The Problem With Education, Kidzania – What do you want to be?


I have always been interested in businesses that benefit today’s teenagers and children, providing opportunities for experience in real world situations. Education is important but it does not prepare today’s youth for real life situations. I like to believe that I achieved the best I could in GCSE and A-Levels but I do not believe that a grade certificate has contributed to have the work experience I have today. The business I will be discussing with you today is +KidZania , a Mexican business that creates a role-play work experience for 4-12 year old’s.

The concept comes from Xaiver Lopez Anconca who wanted to educate and entertain children. KidZania is a controlled and safe environment that allows children to mimic jobs to receive ‘KidZos’ a currency to spend on entertainment and shops in KidZania. To explain in ‘Kid’ terms a little working town for little working people! So the Children come in like a merry band of oompa loompa’s to gain experience by role-playing real adult jobs. They can be an astronaut, a fireman, a mailman, a dentist, a banker, a pilot, a driver, a chef, a builder and much more; even a McDonald’s worker, for those with big aspirations!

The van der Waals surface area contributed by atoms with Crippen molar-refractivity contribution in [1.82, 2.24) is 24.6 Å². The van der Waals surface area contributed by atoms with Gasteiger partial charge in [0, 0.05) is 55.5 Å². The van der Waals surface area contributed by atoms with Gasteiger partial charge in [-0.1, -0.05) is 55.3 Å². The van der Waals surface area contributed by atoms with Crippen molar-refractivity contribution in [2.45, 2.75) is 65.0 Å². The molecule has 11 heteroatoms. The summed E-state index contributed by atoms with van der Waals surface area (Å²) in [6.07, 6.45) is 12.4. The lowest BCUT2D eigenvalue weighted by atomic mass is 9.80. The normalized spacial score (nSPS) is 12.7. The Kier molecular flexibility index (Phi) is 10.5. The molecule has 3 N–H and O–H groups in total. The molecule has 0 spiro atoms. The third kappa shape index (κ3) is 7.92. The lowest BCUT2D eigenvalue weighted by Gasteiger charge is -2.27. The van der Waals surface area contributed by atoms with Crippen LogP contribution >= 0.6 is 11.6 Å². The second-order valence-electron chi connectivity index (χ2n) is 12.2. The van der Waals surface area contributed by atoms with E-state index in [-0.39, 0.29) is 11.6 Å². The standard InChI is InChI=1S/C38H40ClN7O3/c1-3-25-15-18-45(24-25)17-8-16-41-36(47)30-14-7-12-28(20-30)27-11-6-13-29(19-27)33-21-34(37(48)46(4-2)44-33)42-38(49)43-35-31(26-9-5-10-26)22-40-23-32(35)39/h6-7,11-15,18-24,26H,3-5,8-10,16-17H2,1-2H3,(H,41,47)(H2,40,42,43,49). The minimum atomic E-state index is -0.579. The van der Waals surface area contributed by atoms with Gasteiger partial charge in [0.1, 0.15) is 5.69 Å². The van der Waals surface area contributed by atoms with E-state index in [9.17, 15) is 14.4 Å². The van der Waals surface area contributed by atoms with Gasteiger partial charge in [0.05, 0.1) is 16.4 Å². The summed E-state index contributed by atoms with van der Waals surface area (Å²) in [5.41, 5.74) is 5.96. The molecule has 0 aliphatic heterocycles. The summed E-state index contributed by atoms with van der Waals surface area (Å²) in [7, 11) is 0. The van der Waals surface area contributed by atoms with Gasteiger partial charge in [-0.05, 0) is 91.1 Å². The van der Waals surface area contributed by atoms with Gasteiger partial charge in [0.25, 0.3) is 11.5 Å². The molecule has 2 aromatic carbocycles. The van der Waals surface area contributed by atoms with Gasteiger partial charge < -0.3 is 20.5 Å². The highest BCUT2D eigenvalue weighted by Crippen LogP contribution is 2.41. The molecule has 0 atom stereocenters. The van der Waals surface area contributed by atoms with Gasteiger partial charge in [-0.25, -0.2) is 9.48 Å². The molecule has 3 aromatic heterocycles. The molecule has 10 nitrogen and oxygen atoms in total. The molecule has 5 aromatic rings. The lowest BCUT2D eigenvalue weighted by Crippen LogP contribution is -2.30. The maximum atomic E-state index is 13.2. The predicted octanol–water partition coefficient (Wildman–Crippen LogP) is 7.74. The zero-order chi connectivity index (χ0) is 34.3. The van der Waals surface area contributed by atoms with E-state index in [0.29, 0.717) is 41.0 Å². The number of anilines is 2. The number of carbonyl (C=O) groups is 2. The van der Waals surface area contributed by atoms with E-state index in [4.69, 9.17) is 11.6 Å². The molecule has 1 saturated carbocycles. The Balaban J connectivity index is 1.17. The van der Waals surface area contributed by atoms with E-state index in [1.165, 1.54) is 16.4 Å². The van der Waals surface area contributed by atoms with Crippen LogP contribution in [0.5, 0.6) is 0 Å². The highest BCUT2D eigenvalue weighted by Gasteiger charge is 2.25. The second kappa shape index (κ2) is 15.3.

The reason I think this is such a brilliant idea is because it is difficult to figure out what you want to do in life until you actually do it! From my experience education centres only begin to talk about careers at the end of secondary school! What would I like to do for the rest of my life? This is a big question to answer, and cannot be decided in a couple of weeks work experience. This question puts a lot of pressure on teenagers, leading to students dropping out like flies.

There needs to be more practical involvement between schools and work places. A student could take a university degree in cooking to then realise that they don’t like working under pressure in a kitchen. Three years and £27,000 wasted because picking up a pen and food prep in the classroom isn’t the same as working in a busy kitchen. I wanted to be a chef at a young age, until I realised I couldn’t cook.

My only concern about KidZania is whether children will see it for purely entertainment value rather than educational, however with over 25 million visitors to date in 14 different countries , it must be doing something right! When I have children I would certainly go explore the world of little people!

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